Oliver Watson's world suddenly dissolves around him when Sarah, his wife of eighteen years, returns to Harvard to get her master's degree. Oliver is left on his own, with three children and a freedom he never wanted and doesn't completely understand. His family's needs and demands suddenly consume his life.
When Oliver's mother is diagnosed as having Alzheimer's disease and dies soon thereafter, Oliver's father's life is changed as well. Braver than his son with less of a future before him, George Watson, at seventy-two, quickly embraces new relationships and eventually, a new life. The sudden changes come as a shock to both father and son.
Ben, Oliver's oldest son, rejects his father and reaches outward. Under the illusion that he is grown-up and can make it on his own. Melissa, the middle child, blames Oliver for her mother's desertion. And Sam, the "baby," is too shaken to deal with it at all. Now the only parent, "Daddy" must somehow cope with his troubled family and explore a world of new responsibilities, new women, and new experiences.
Each of the three men must start a new life. Oliver in New York and then in Los Angeles with his children, once he faces the biggest change in his life. His widowed father with the woman next door and seventeen year old Ben with his girlfriend and baby. Nothing is as it was before... nothing is as they once thought it would be. But in the end, different is better... different is more... for each of them.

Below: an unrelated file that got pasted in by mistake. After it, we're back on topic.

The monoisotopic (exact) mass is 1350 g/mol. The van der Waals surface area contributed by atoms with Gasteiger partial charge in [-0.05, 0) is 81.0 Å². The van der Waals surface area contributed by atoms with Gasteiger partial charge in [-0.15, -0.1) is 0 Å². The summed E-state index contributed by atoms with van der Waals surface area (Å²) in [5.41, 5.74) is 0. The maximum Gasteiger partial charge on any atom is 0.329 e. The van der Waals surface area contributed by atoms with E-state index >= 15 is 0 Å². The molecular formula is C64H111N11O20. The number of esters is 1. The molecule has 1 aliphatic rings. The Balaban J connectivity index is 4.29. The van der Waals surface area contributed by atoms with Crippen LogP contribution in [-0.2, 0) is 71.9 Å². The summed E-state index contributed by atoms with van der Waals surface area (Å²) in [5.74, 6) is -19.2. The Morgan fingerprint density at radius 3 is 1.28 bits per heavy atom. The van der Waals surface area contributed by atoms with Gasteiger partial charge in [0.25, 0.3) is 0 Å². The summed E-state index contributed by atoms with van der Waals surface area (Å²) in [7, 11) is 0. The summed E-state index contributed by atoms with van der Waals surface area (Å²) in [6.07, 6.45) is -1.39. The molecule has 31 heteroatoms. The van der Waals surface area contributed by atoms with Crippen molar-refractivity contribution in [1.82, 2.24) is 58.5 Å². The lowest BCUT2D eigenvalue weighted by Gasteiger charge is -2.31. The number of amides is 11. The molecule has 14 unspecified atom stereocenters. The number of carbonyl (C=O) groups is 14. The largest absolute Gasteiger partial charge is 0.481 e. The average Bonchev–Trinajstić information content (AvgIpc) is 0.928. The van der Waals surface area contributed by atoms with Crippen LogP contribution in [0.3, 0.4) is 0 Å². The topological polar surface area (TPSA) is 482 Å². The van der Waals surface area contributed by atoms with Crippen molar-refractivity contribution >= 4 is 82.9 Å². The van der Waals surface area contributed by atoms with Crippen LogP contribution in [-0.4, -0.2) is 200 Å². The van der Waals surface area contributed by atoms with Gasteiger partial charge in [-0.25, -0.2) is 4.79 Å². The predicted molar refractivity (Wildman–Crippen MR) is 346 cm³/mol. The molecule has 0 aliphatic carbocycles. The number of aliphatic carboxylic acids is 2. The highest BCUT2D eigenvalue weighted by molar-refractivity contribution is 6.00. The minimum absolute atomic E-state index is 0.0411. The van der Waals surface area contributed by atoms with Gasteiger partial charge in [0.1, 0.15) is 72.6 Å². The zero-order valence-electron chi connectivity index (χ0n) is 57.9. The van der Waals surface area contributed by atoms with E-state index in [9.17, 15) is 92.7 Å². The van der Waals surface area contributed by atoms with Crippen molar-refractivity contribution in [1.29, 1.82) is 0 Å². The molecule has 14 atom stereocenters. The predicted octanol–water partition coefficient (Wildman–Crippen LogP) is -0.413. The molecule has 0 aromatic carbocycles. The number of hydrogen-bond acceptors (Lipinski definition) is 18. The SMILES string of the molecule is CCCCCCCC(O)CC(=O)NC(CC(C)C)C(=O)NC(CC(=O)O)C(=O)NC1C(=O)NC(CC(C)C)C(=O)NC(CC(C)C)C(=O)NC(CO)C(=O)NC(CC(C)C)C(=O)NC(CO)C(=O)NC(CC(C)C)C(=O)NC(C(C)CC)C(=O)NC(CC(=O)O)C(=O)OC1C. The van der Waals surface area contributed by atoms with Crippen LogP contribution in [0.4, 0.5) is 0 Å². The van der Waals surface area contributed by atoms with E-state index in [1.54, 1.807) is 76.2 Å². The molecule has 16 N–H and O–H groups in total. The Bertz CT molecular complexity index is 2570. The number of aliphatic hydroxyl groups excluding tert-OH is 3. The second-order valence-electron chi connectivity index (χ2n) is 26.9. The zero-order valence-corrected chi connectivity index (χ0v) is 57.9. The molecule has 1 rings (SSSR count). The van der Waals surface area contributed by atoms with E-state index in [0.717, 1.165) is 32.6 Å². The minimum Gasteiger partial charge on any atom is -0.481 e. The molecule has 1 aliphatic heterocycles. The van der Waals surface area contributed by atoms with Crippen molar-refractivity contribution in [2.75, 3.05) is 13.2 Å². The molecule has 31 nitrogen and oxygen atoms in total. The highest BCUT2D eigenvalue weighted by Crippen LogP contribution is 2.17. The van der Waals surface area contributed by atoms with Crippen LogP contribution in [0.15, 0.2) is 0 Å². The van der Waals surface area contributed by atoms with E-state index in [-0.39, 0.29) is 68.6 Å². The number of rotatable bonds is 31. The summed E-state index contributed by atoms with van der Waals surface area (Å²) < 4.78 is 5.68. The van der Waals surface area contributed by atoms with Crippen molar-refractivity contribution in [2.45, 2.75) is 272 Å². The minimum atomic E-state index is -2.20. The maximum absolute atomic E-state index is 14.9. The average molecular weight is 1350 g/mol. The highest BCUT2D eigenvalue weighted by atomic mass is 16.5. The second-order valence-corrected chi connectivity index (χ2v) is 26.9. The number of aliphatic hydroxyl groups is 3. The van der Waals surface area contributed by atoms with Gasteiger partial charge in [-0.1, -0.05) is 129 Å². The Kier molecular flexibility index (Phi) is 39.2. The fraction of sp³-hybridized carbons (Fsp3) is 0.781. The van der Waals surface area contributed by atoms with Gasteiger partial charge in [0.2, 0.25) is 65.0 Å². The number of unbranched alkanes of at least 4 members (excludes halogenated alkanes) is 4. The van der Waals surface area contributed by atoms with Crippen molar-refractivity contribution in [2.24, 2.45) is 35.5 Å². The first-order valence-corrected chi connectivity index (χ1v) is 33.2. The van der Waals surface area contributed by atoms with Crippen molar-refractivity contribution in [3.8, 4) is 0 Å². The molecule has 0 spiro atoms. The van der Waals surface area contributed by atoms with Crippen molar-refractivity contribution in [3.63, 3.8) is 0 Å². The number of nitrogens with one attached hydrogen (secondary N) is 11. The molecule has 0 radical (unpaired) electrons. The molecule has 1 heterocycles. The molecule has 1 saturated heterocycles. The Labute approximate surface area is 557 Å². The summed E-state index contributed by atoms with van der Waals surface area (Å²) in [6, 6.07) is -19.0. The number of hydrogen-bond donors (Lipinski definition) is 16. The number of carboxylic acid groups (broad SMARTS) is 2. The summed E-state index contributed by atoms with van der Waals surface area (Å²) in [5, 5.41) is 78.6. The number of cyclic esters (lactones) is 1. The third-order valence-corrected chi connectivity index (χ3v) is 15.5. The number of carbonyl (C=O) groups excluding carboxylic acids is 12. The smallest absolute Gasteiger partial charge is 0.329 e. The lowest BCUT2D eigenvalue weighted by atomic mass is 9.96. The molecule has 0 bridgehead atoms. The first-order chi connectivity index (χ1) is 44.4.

"Steel continues to do what she does very, very well." - Kirkus Reviews
"Steel is at the top of her bestselling form as she steers Oliver through a fearsome new world of single parenthood, modern women and radically changed sexual mores before winding up with a paean to family life and romance." - Publishers Weekly
"One of Steel's best!" - Alison Trinkle, Amazon
Praise for Danielle Steel:
“Steel is one of the best!” - Los Angeles Times
“Few modern writers convey the pathos of family and material life with such heartfelt empathy.” - The Philadelphia Inquirer
“Steel pulls out all the emotional stops... She delivers!” - Publishers Weekly
“What counts for the reader is the ring of authenticity.” - San Francisco Chronicle